XenophanesXenophanes of Colophon was a traveling poet and philosopher who preceded Socrates by over a century. As is common with many pre-Socratic philosophers, there is little to go on when it comes to understanding Xenophanes. If he had written any extensive texts, they have not survived to this day. We instead must rely on a series of fragments attributed to the philosopher in order to understand his conception of God, which was a bit controversial for the time.
What was it that Xenophanes proposed that was so revolutionary? Well, keep in mind that he lived in the times of classical Greece. The gods of Olympus were the accepted and venerated deities of the land. Zeus and his pantheon of gods weren’t just characters in mythology, they were the central figures in a religion that would have been practiced with a level of sincerity similar to that found among devout Christians today.
If you are familiar with any Greek mythology, you will know that the Olympians were not paradigms for virtue. Zeus was notoriously promiscuous, going so far as to transform into animals in order to carry out extra marital affairs with mortal women. Poseidon was wrathful; his anger prompted him to bat Odysseus back and forth across the seas for years after the hero blinded his Cyclops son, Polyphemus.
The gods were known for, perhaps celebrated for their imperfections, temper tantrums, proclivity for bloody vengeance and all around questionable behavior. This understanding of the divine, however, is a grave injustice according to Xenophanes.
“Homer and Hesiod attributed to the gods all things which are disreputable and worthy of blame when done by men; and they told of them many lawless deeds, stealing, adultery, and deception of each other.” -Xenophanes (fragment 7)
It is not just the bad behavior of the gods that Xenophanes believes to be inconsistent with the divine. He objects to the general anthropomorphizing of God and the belief that deities would, in any way, resemble mortals.
“But mortals suppose that the gods are born (as they themselves are), and that they wear man’s clothing and have human voice and body. But if cattle or lions had hands, so as to paint with their hands and produce works of art as men do, they would paint their gods and give them bodies in form like their own—horses like horses, cattle like cattle.” –Xenophanes (Fragments 5-6)
So Xenophanes, in rather bold fashion, takes to task the scripture of his day and openly criticizes the Greeks for their tendency to present their deities in such a negative and Zeuserroneous fashion. While Xenophones is indeed examining our tendency to anthropomorphize God, he also appears to be criticizing religiously minded people who triumph their belief system over others for no sound reason. This critique would have been especially true amongst the ancient Greeks who often championed their Olympians over the other, “barbarian” religions.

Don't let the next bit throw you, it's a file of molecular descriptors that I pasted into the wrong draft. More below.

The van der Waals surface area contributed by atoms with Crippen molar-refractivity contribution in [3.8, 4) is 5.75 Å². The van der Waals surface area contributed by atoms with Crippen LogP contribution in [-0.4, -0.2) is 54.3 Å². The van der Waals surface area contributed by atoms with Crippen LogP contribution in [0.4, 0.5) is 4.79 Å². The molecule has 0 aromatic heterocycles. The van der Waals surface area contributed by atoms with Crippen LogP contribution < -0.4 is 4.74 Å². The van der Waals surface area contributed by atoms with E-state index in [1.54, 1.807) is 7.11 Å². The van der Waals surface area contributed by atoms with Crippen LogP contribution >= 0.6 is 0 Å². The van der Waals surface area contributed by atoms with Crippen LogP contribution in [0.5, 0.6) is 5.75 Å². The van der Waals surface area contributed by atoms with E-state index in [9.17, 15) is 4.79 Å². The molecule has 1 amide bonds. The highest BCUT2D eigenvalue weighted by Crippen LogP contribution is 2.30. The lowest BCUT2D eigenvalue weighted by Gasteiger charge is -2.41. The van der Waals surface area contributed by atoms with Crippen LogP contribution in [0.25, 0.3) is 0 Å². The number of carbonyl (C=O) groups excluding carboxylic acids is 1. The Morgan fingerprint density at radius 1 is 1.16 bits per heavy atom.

Xenophanes critique of the popular religion of the day no doubt had an influence on Socrates, a man who continued to question the plausibility of Olympian gods within Plato’s dialogue, The Euthyphro. It is within this dialogue that Socrates raises the question, “Do the gods love that which is pious because it is pious? Or is that which is pious, pious because the gods love it?” It’s a classic “chicken or egg” question that is never properly answered. It is a question that, once again, pokes holes in the dominant religion of the age.
While Xenophanes was indeed critical of popular religion, we must not assume that he believed all religions to be equally plausible. Moreover, we must not label Xenophanes an atheist; the man was anything but.
“God is one, supreme among gods and men, and not like mortals in body or in mind.The whole [of god] sees, the whole perceives, the whole hears. But without effort he sets in motion all things by mind and thought.” –Xenophanes (fragments 1-3)
Xenophonanes’ conception of God seems to be one that is more familiar to us. Rather than appealing to the Olympian deities, he proposes a God that is singular, all-knowing, all-powerful, and is responsible for the creation and continued existence of reality. Essentialy, Xenophanes is ticking off all the boxes that modern theologists use when examining God. That is to say that God, insofar as he or she is God, must be omnipotent, omniscient, and omnipresent.
When it comes down to it, God must be all-knowing, all-powerful, and ever present. In theology, these are known as “the three ‘O’s’”. Occasionally, theologists will add a fourth “O” and declare that God must also be omnibenevolent.
I hope this is all making sense.
Xenophanes’ conception of God has led some to consider him the first monotheist in the Western intellectual tradition. His critiques of popular religion have similarly won him the honor of being known as one of the first theologists in the history of Western philosophy.
However, we must come to the conclusion that what he was, truly, was a devout man who wished to lead others toward a spirituality based on reason and away from a religion cemented in tradition and superstition.